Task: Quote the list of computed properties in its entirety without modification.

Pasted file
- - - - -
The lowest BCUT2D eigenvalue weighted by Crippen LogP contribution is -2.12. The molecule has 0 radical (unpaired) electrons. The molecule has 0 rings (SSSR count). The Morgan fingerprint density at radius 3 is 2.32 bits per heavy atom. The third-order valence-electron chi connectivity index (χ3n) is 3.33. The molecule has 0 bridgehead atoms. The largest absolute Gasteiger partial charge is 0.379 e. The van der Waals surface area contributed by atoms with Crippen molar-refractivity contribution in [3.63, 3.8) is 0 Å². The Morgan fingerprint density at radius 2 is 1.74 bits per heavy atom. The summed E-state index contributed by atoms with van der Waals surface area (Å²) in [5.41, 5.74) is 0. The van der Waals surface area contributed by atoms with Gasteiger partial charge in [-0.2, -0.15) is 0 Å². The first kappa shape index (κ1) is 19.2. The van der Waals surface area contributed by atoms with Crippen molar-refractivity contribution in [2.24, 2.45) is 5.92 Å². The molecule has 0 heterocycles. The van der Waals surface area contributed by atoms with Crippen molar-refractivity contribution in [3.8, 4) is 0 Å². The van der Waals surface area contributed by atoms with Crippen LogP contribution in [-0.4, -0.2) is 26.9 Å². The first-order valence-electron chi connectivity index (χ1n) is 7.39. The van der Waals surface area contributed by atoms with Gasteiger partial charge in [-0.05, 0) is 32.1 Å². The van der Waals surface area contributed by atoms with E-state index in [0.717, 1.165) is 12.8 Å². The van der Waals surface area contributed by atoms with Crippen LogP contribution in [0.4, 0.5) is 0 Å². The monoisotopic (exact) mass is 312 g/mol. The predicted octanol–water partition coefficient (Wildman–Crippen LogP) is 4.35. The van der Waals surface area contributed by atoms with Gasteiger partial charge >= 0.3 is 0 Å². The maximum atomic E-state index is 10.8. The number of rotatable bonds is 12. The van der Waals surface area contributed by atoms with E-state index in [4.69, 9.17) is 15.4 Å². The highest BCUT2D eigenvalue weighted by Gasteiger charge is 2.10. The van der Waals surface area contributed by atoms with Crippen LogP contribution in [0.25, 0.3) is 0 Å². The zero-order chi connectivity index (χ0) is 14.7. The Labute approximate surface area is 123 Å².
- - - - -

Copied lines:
The lowest BCUT2D eigenvalue weighted by Crippen LogP contribution is -2.12. The molecule has 0 radical (unpaired) electrons. The molecule has 0 rings (SSSR count). The Morgan fingerprint density at radius 3 is 2.32 bits per heavy atom. The third-order valence-electron chi connectivity index (χ3n) is 3.33. The molecule has 0 bridgehead atoms. The largest absolute Gasteiger partial charge is 0.379 e. The van der Waals surface area contributed by atoms with Crippen molar-refractivity contribution in [3.63, 3.8) is 0 Å². The Morgan fingerprint density at radius 2 is 1.74 bits per heavy atom. The summed E-state index contributed by atoms with van der Waals surface area (Å²) in [5.41, 5.74) is 0. The van der Waals surface area contributed by atoms with Gasteiger partial charge in [-0.2, -0.15) is 0 Å². The first kappa shape index (κ1) is 19.2. The van der Waals surface area contributed by atoms with Crippen molar-refractivity contribution in [2.24, 2.45) is 5.92 Å². The molecule has 0 heterocycles. The van der Waals surface area contributed by atoms with Crippen molar-refractivity contribution in [3.8, 4) is 0 Å². The van der Waals surface area contributed by atoms with Crippen LogP contribution in [-0.4, -0.2) is 26.9 Å². The first-order valence-electron chi connectivity index (χ1n) is 7.39. The van der Waals surface area contributed by atoms with Gasteiger partial charge in [-0.05, 0) is 32.1 Å². The van der Waals surface area contributed by atoms with E-state index in [0.717, 1.165) is 12.8 Å². The van der Waals surface area contributed by atoms with Crippen LogP contribution in [0.4, 0.5) is 0 Å². The monoisotopic (exact) mass is 312 g/mol. The predicted octanol–water partition coefficient (Wildman–Crippen LogP) is 4.35. The van der Waals surface area contributed by atoms with Gasteiger partial charge >= 0.3 is 0 Å². The maximum atomic E-state index is 10.8. The number of rotatable bonds is 12. The van der Waals surface area contributed by atoms with E-state index in [4.69, 9.17) is 15.4 Å². The highest BCUT2D eigenvalue weighted by Gasteiger charge is 2.10. The van der Waals surface area contributed by atoms with Crippen LogP contribution in [0.25, 0.3) is 0 Å². The zero-order chi connectivity index (χ0) is 14.7. The Labute approximate surface area is 123 Å².